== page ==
Local school marching band performs virtual concert

SEATTLE — A Seattle middle school marching band is making music virtually. They haven’t been able to perform since the pandemic closed schools, so their band director found a way to coordinate a concert with more than 100 students.

“Still be engaged in their homes and put out a product they are proud of as if we were on a parade route,” said Marching Band Director John Aguilar of Robert Eagle Staff Middle School.

After the Robert Eagle Staff Middle School marching band’s entire parade season was canceled due to the coronavirus, 117 members found another way to perform.

Their last concert was at the end of February, but their band director John Aguilar didn’t want the music to end there. He wanted his students to know they could still collaborate during these difficult times. Aguilar chose Lizzo’s “Juice” because of its uplifting message.

“It’s an anthem for my students right now because of everything that has been canceled, that they would have done at the end of the year; they still have the juice and they still have that drive to continue to create music,” said Aguilar.

A classically trained flutist, Lizzo was a member of her school marching band. Her path to success and drive is inspiring for Aguilar’s students.

She has a huge presence online and I think it’s inspiring she came from middle school all to where she is now. I hope she likes it, we put in a lot of work for her and I hope it sounds like her song,” said eighth-grade trombone player David Herrin.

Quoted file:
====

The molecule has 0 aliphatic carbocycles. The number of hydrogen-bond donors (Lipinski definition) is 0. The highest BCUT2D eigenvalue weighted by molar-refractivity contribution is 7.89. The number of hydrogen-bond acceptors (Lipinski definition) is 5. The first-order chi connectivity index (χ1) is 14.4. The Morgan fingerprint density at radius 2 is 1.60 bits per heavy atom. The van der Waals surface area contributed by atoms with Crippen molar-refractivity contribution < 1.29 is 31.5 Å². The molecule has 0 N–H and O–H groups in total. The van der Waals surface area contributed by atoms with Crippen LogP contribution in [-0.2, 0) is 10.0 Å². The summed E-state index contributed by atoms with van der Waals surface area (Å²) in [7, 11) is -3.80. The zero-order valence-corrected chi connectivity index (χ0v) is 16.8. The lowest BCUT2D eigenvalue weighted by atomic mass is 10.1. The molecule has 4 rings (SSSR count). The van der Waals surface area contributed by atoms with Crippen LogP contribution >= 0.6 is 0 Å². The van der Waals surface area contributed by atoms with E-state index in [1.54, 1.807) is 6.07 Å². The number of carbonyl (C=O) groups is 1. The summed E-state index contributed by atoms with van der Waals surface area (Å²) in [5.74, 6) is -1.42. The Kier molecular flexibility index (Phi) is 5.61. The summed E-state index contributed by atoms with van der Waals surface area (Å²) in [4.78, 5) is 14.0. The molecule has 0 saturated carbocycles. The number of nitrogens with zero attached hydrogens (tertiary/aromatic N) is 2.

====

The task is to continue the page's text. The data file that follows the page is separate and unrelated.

“She’s a great artist and should really watch that video if she hasn’t,” said eighth-grade trombone player Nyamal Thabior.

For these eighth graders, they appreciated the opportunity to come together one last time before they go to high school. And this is an empowering experience for Aguilar and his marching band.

“I am glad we had time. Mr. Aguilar found out a way for us to still play music,” Herrin said.

“Proud because it’s like we all took the time to practice and play together for it to sound good,” Thabior said.

Each student had three weeks to film their part and Aguilar compiled the concert in four days.

Aguilar believes music is a source of comfort, and hopes this encourages other marching bands or music groups to create their own virtual concerts.

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